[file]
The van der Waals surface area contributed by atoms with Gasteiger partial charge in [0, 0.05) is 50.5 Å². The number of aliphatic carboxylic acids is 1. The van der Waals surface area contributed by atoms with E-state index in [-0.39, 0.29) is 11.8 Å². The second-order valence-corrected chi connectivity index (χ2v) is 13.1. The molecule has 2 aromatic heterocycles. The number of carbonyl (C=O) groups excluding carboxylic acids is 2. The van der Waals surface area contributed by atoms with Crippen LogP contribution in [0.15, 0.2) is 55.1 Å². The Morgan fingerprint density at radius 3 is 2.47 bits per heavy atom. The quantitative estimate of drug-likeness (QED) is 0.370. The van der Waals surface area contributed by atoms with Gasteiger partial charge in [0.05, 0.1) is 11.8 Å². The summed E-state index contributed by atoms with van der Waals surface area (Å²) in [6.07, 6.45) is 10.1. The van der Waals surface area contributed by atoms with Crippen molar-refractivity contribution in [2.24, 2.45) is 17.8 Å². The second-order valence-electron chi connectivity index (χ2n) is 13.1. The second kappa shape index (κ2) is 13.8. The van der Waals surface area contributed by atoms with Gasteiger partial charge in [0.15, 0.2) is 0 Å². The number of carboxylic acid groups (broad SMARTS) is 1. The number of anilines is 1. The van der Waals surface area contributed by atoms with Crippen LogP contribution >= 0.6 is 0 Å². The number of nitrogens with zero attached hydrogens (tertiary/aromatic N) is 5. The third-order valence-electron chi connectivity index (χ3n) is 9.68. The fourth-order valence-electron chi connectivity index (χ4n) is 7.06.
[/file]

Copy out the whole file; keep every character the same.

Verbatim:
The van der Waals surface area contributed by atoms with Gasteiger partial charge in [0, 0.05) is 50.5 Å². The number of aliphatic carboxylic acids is 1. The van der Waals surface area contributed by atoms with E-state index in [-0.39, 0.29) is 11.8 Å². The second-order valence-corrected chi connectivity index (χ2v) is 13.1. The molecule has 2 aromatic heterocycles. The number of carbonyl (C=O) groups excluding carboxylic acids is 2. The van der Waals surface area contributed by atoms with Crippen LogP contribution in [0.15, 0.2) is 55.1 Å². The Morgan fingerprint density at radius 3 is 2.47 bits per heavy atom. The quantitative estimate of drug-likeness (QED) is 0.370. The van der Waals surface area contributed by atoms with Gasteiger partial charge in [0.05, 0.1) is 11.8 Å². The summed E-state index contributed by atoms with van der Waals surface area (Å²) in [6.07, 6.45) is 10.1. The van der Waals surface area contributed by atoms with Crippen molar-refractivity contribution in [2.24, 2.45) is 17.8 Å². The second-order valence-electron chi connectivity index (χ2n) is 13.1. The second kappa shape index (κ2) is 13.8. The van der Waals surface area contributed by atoms with Gasteiger partial charge in [0.15, 0.2) is 0 Å². The number of carboxylic acid groups (broad SMARTS) is 1. The number of anilines is 1. The van der Waals surface area contributed by atoms with Crippen LogP contribution >= 0.6 is 0 Å². The number of nitrogens with zero attached hydrogens (tertiary/aromatic N) is 5. The third-order valence-electron chi connectivity index (χ3n) is 9.68. The fourth-order valence-electron chi connectivity index (χ4n) is 7.06.